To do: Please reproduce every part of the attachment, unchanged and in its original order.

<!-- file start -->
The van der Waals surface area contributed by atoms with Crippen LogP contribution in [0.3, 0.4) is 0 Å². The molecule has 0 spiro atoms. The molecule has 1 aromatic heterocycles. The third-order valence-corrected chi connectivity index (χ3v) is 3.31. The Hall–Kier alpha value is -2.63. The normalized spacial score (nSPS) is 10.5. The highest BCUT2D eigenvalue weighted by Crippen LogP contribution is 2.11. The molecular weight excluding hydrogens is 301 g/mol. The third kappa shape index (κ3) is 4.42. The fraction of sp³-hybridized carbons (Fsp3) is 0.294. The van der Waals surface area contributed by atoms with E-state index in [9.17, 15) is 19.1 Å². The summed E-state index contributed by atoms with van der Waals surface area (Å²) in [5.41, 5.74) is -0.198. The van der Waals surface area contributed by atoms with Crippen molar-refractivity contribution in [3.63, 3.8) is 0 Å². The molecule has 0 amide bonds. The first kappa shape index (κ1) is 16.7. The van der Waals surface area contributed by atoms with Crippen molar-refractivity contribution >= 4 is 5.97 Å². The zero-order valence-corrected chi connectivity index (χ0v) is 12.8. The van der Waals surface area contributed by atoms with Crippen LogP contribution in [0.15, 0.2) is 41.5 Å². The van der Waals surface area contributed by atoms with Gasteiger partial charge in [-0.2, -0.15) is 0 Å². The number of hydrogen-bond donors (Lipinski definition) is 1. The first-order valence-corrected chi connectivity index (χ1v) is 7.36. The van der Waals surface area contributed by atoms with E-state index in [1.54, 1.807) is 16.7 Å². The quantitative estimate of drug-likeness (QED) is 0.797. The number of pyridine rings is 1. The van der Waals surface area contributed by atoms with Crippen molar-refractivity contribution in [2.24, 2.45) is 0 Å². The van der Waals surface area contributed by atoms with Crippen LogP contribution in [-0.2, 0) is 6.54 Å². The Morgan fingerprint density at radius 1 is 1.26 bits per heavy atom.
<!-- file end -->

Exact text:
The van der Waals surface area contributed by atoms with Crippen LogP contribution in [0.3, 0.4) is 0 Å². The molecule has 0 spiro atoms. The molecule has 1 aromatic heterocycles. The third-order valence-corrected chi connectivity index (χ3v) is 3.31. The Hall–Kier alpha value is -2.63. The normalized spacial score (nSPS) is 10.5. The highest BCUT2D eigenvalue weighted by Crippen LogP contribution is 2.11. The molecular weight excluding hydrogens is 301 g/mol. The third kappa shape index (κ3) is 4.42. The fraction of sp³-hybridized carbons (Fsp3) is 0.294. The van der Waals surface area contributed by atoms with E-state index in [9.17, 15) is 19.1 Å². The summed E-state index contributed by atoms with van der Waals surface area (Å²) in [5.41, 5.74) is -0.198. The van der Waals surface area contributed by atoms with Crippen molar-refractivity contribution in [3.63, 3.8) is 0 Å². The molecule has 0 amide bonds. The first kappa shape index (κ1) is 16.7. The van der Waals surface area contributed by atoms with Crippen molar-refractivity contribution >= 4 is 5.97 Å². The zero-order valence-corrected chi connectivity index (χ0v) is 12.8. The van der Waals surface area contributed by atoms with Crippen LogP contribution in [0.15, 0.2) is 41.5 Å². The van der Waals surface area contributed by atoms with Gasteiger partial charge in [-0.2, -0.15) is 0 Å². The number of hydrogen-bond donors (Lipinski definition) is 1. The first-order valence-corrected chi connectivity index (χ1v) is 7.36. The van der Waals surface area contributed by atoms with E-state index in [1.54, 1.807) is 16.7 Å². The quantitative estimate of drug-likeness (QED) is 0.797. The number of pyridine rings is 1. The van der Waals surface area contributed by atoms with Crippen molar-refractivity contribution in [2.24, 2.45) is 0 Å². The van der Waals surface area contributed by atoms with Crippen LogP contribution in [-0.2, 0) is 6.54 Å². The Morgan fingerprint density at radius 1 is 1.26 bits per heavy atom.